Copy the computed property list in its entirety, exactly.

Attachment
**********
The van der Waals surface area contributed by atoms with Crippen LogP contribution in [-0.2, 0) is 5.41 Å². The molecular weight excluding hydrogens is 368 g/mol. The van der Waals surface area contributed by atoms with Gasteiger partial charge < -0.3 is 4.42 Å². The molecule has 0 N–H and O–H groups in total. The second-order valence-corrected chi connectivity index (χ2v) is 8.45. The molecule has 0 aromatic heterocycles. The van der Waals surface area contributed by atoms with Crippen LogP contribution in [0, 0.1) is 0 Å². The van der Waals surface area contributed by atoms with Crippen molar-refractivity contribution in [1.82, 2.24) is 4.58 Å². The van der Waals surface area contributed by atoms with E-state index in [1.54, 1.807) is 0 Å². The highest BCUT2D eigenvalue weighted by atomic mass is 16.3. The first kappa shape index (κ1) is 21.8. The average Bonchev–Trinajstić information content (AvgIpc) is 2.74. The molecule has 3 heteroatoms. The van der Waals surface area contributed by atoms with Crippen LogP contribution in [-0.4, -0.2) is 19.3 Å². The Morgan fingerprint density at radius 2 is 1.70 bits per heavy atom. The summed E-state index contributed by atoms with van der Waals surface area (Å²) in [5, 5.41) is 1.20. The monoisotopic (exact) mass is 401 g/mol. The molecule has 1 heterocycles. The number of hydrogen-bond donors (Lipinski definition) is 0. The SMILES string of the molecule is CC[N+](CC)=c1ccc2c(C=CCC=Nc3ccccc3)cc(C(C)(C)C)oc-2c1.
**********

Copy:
The van der Waals surface area contributed by atoms with Crippen LogP contribution in [-0.2, 0) is 5.41 Å². The molecular weight excluding hydrogens is 368 g/mol. The van der Waals surface area contributed by atoms with Gasteiger partial charge < -0.3 is 4.42 Å². The molecule has 0 N–H and O–H groups in total. The second-order valence-corrected chi connectivity index (χ2v) is 8.45. The molecule has 0 aromatic heterocycles. The van der Waals surface area contributed by atoms with Crippen LogP contribution in [0, 0.1) is 0 Å². The van der Waals surface area contributed by atoms with Crippen molar-refractivity contribution in [1.82, 2.24) is 4.58 Å². The van der Waals surface area contributed by atoms with E-state index in [1.54, 1.807) is 0 Å². The highest BCUT2D eigenvalue weighted by atomic mass is 16.3. The first kappa shape index (κ1) is 21.8. The average Bonchev–Trinajstić information content (AvgIpc) is 2.74. The molecule has 3 heteroatoms. The van der Waals surface area contributed by atoms with Crippen LogP contribution in [-0.4, -0.2) is 19.3 Å². The Morgan fingerprint density at radius 2 is 1.70 bits per heavy atom. The summed E-state index contributed by atoms with van der Waals surface area (Å²) in [5, 5.41) is 1.20. The monoisotopic (exact) mass is 401 g/mol. The molecule has 1 heterocycles. The number of hydrogen-bond donors (Lipinski definition) is 0. The SMILES string of the molecule is CC[N+](CC)=c1ccc2c(C=CCC=Nc3ccccc3)cc(C(C)(C)C)oc-2c1.